The Poetry Book Club Interviews Harmony Holiday


The Rumpus Poetry Book Club chats with Harmony Holiday about her debut collection Negro League Baseball.

This is an edited transcript of the Poetry Book Club discussion with Harmony Holiday. Every month The Rumpus Poetry Book Club hosts a discussion online with the club members and the author, and we post an edited version online as an interview. You can read the unedited discussion here. To learn how you can become a member of The Rumpus Poetry Book Club click here.

This Rumpus Poetry Book Club interview was edited by Brian Spears.


Camille D: What are YOU listening to, HH?

Harmony Holiday: Right now? Cliché like, bumping Miles. Not too distracting so I can focus on the chat

Mark Folse: I will confess I just got to the audio today, and it immediately put me in mind of Rahsaan Roland Kirk’s early experiments with mix on The Case of the Three Sided Dream, possibly because of the apperance of “brightmoments” in one of the books early poems. Curious what ( besides Sun Ra) influenced the audio.

Brian S: I’ve gotten so distractable that I can’t have any music on if I hope to accomplish anything.

Harmony: Yeah, we’ll see how long before I have to turn it off…

Harmony: Mark.. Influences for the audio besides Sun Ra…The Black Audio Film Collective, a group out of London, a documentary they made called The Last Angel in History, along with this book called More Brilliant Than the Sun by one of its founders Kodwo Eschun, a guy who writes for WIRE. They were all a big inspiration.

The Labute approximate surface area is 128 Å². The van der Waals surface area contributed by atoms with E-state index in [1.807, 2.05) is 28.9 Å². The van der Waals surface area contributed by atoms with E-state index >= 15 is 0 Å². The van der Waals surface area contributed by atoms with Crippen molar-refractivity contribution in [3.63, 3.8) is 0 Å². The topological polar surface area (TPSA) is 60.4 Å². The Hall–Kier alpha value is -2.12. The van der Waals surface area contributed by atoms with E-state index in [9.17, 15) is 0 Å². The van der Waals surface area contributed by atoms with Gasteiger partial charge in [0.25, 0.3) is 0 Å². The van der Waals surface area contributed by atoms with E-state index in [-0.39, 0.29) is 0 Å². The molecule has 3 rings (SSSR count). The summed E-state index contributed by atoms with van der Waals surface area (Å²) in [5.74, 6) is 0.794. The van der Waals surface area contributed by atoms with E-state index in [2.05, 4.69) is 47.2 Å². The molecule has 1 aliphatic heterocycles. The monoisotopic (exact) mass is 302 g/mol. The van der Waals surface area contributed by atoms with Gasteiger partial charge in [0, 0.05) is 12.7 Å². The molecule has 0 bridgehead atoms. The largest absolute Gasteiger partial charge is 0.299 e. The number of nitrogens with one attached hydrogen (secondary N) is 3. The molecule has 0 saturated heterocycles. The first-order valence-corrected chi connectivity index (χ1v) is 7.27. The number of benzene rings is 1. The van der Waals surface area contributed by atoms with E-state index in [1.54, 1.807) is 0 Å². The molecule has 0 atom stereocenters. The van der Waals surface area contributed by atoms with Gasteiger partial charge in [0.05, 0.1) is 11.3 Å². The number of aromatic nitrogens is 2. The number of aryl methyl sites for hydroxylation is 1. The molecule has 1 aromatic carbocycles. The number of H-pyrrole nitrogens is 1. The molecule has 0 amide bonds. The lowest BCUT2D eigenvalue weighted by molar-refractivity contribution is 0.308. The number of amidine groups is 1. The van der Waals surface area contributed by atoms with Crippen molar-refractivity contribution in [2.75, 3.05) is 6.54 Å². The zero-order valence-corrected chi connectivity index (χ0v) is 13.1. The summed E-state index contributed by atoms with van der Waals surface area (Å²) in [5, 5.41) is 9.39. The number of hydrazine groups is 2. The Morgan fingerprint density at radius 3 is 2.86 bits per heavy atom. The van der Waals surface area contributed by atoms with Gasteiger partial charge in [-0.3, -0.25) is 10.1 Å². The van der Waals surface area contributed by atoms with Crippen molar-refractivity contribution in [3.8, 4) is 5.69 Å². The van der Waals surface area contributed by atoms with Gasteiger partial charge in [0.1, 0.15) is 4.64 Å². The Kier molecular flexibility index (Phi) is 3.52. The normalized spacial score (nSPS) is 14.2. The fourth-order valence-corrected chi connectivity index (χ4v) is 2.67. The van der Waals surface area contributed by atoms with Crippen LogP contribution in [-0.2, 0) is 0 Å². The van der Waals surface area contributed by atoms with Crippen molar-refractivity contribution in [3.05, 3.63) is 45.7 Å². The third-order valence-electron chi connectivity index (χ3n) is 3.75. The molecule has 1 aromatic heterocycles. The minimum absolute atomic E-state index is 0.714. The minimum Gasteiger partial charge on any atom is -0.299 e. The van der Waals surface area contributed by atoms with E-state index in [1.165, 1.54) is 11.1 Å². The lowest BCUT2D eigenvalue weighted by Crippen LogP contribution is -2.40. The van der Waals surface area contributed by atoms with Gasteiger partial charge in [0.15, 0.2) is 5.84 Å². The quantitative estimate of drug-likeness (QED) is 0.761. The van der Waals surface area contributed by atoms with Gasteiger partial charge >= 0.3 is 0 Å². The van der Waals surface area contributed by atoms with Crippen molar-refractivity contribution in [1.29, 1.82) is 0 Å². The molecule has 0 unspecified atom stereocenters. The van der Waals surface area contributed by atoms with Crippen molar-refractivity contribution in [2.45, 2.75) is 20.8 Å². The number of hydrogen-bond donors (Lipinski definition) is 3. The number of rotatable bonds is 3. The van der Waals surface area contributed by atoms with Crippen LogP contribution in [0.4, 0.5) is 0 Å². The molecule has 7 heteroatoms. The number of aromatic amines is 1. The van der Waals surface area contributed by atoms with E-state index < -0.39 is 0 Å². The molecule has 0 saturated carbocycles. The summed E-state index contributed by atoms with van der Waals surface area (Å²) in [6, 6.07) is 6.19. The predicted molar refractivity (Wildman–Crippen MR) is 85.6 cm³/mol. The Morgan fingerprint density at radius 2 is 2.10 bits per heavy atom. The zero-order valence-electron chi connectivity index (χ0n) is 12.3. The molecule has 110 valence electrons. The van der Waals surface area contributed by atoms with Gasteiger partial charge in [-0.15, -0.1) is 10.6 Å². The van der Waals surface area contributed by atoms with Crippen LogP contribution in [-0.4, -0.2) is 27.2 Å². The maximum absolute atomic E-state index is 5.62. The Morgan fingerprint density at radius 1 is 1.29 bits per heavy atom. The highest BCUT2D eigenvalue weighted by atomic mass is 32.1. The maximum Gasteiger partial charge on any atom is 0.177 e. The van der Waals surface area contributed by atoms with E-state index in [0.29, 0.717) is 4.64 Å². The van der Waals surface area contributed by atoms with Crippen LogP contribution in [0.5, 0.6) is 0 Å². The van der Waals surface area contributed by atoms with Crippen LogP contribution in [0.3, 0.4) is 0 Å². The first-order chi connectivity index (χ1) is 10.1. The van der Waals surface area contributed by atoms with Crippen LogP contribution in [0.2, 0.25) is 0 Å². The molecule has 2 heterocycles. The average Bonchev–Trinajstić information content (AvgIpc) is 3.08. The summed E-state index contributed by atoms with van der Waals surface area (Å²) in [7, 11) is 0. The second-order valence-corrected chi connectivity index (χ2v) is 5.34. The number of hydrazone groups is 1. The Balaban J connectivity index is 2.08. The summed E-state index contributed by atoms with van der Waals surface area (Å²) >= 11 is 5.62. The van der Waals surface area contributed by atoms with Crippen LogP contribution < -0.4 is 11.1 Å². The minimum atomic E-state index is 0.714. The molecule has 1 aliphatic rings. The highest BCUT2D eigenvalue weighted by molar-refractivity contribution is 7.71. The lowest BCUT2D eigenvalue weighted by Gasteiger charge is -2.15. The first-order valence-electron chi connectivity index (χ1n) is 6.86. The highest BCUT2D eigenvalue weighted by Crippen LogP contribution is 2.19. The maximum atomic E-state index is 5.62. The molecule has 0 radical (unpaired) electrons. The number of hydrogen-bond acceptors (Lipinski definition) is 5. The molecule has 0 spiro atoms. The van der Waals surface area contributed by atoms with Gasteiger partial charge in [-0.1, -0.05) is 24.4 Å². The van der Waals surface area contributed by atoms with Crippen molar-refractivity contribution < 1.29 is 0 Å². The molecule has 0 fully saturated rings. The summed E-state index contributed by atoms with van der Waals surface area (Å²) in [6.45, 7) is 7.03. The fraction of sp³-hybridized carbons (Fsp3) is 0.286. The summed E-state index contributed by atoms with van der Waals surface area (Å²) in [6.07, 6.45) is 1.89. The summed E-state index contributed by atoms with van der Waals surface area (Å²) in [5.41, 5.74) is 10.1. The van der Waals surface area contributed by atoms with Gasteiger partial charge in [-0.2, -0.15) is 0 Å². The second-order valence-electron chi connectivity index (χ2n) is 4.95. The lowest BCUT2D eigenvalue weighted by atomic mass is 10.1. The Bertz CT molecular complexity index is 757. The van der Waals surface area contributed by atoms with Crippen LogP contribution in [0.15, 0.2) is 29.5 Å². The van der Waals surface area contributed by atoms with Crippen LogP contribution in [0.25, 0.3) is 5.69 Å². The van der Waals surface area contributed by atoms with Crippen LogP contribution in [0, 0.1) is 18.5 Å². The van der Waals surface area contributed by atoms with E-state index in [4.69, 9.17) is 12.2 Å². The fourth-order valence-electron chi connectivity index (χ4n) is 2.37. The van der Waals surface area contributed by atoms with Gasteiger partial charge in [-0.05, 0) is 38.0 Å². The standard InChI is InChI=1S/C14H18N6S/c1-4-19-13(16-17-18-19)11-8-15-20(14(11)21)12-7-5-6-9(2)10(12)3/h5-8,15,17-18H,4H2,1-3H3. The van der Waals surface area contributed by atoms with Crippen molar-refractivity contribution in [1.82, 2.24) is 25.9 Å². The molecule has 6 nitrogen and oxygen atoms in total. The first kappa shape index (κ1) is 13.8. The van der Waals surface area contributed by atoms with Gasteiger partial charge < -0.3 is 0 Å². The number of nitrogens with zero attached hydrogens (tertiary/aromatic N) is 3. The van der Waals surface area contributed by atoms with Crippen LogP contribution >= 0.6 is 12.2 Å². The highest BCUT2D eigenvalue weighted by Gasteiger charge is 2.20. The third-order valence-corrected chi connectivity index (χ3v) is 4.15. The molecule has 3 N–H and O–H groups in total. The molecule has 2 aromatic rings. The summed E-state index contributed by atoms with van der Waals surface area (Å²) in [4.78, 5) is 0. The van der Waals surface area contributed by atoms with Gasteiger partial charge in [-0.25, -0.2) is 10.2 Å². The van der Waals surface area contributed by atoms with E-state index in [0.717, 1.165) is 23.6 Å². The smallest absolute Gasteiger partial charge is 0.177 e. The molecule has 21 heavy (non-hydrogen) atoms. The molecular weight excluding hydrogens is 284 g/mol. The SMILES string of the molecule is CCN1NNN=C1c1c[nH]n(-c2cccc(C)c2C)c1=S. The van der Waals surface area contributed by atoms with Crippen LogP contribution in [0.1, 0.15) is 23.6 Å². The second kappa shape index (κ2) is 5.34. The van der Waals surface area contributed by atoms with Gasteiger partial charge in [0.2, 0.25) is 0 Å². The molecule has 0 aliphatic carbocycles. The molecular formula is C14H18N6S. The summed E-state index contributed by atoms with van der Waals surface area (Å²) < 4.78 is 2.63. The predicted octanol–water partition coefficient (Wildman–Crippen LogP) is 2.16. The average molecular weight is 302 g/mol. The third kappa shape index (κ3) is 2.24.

Mark Folse: I’ll have to check this out.

Editor’s Note: Here’s a link to the song that inspired the title and to the documentary The Last Angel in History, mentioned above.

Sean Singer: Do you write drafts in prose and cut down? What is your process like?

Thelma: Hi all–I too am interested in the process. Thanks.

Harmony: Writing process… yeah, Sean, I generally just write a ton then edit and re-order. Sometimes it helps me to just transcribe audio of interviews and stuff I find on youtube or in archives. Was just at the Univ of Arizona’s poetry center doing some work like that in their audio archives.

Sean Singer: That’s an interesting idea

js: Hi can you talk a little bit about the music, the disc that never was …why cd and poetry?

Harmony: Mostly because I wanted to experiment with archiving, mixing that into the writing process and igniting public interest in archival material

Camille D: You should check out the audio online archive from the Poetry Center at SFSU.

Harmony: Ah, thanks Camille. That’s a great idea.

Sean Singer: How do you maintain a unified vision while including multiple voices and perspectives in a poem?